Put Your Things Away with MacStadium’s Five Storage Options

With one or more of our five storage solutions your team will be ready and able to focus on the work at hand. We break them down in this piece.

Messy room with computer stuff

Storage may not be the most exciting part of the average developer's workflow, but the fact remains, computation without data doesn’t yield much of anything. So, it stands to reason that your data has to live somewhere and probably for a good long while.  The interesting thing about storage is that the longer something needs to be stored, the more valuable it must be, and the more of it you will probably end up with, because, well, you always keep it. Oh, storage…

Don’t spin out. MacStadium is here to help. With one or more of our five storage solutions, your team will be ready and able to focus on the work at hand, rather than finding a way to keep track of your data while you’re away. If you’ve got some data that you can’t afford to lose or to spend your time worrying about, check out the following:

1. Internal SSD Solid State Drives (SSDs), while similar to Hard Drives (HDDs), SSDs have no moving parts and store data using flash memory, rather than magnetic tape.

Pair it with: Orka Nodes (Mac Pros or Mac minis), VMware Mac Pro, Bare metal mac mini or Mac Pro. Typical use case: Bare metal Mas, local storage and caching for clouds. Advantages: Greatest speed / lowest latency option, Caveats: low / no redundancy, limited capacity

2. External USB An external drive that plugs into a physical USB port on a racked server.

Pair it with: Bare metal Mac mini or Mac pro, Typical use Case: Backups for single servers or bare metal Macs, additional image storage, general storage. Advantages: Low-cost way to add storage to your bare metal Mac. Caveats: single point of failure, limited by USB transmission speed

3. NAS Network Attached Storage (NAS) is a file-level, storage server that is connected to a network and provides data access to its associated network of client machines.

Pair it with: VMware Mac Pro, Bare metal, Mac mini or Mac Pro. Typical use case: Backups, centralized storage for small clouds. Advantages: Low cost, capable of scaling across multiple Macs. Caveats: Single point of failure for storage, limited throughput due to magnetic disks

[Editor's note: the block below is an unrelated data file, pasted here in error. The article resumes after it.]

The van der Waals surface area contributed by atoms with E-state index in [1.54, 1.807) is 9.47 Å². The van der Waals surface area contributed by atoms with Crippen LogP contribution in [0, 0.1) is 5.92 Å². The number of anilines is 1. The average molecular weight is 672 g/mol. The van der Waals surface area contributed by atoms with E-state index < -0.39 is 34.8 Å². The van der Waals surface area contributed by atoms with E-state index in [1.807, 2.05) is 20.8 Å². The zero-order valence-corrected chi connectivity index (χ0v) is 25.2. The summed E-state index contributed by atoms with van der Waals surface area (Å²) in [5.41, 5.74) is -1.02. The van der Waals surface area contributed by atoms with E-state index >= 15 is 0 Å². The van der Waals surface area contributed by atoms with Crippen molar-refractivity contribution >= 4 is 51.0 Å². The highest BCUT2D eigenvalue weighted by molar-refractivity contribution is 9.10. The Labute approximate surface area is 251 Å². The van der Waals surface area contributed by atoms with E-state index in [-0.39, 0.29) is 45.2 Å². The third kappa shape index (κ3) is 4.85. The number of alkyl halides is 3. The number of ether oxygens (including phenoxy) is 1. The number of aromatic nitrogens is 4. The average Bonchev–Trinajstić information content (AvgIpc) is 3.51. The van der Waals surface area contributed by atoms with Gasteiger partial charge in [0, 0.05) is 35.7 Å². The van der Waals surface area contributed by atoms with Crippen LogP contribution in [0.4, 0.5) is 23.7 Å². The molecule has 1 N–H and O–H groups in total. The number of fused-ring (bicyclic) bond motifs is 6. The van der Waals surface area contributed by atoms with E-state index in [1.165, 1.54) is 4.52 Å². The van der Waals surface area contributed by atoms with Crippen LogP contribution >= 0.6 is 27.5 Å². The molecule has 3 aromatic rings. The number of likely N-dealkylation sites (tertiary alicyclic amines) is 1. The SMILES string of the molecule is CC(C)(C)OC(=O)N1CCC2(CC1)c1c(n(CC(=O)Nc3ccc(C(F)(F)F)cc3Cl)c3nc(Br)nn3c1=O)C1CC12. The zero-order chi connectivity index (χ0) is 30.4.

4. Pure FlashArray An array of flash drives (as opposed to HDDs). Because there are no moving parts within these arrays, as you will find in an array of HDDs, they are also referred to as solid-state drives (SSDs).

Pair it with: VMware Mac Pro. Typical use case: image storage via iSCSI or fibre channel. Advantages: Deduplication and compression makes FlashArray ideal for high-performance block level storage of similar files and VM images, very high availability. Caveats: requires iSCSI or fibre channel, higher cost

5. Pure FlashBlade Advanced file and object storage geared towards storage on the largest scales, like consolidating complex data silos (like backup appliances and data lakes).

Pair it with: Orka clouds, VMware Mac Pro. Typical Use Case: NFS storage / unstructured data, scale-out. Advantages: FlashBlade speed and capacity increases virtually linearly as quantity of blades increases, which means consistent performance. As NFS utilizes existing IP infrastructure, there is no need to deal with legacy fibre channel limitations. Caveats: Being based on NFS, FlasBlades is only available to our cloud customers who are secured behind a firewall


MacStadium offers a wide range of storage solutions in terms of both cost and use case. If any of the above seem like they may ease your storage headache, please reach out to our sales team to see how we can make this a reality for your team. Likewise, if you have some new questions kicking around in your mind, hit up our exceptional account people to learn more!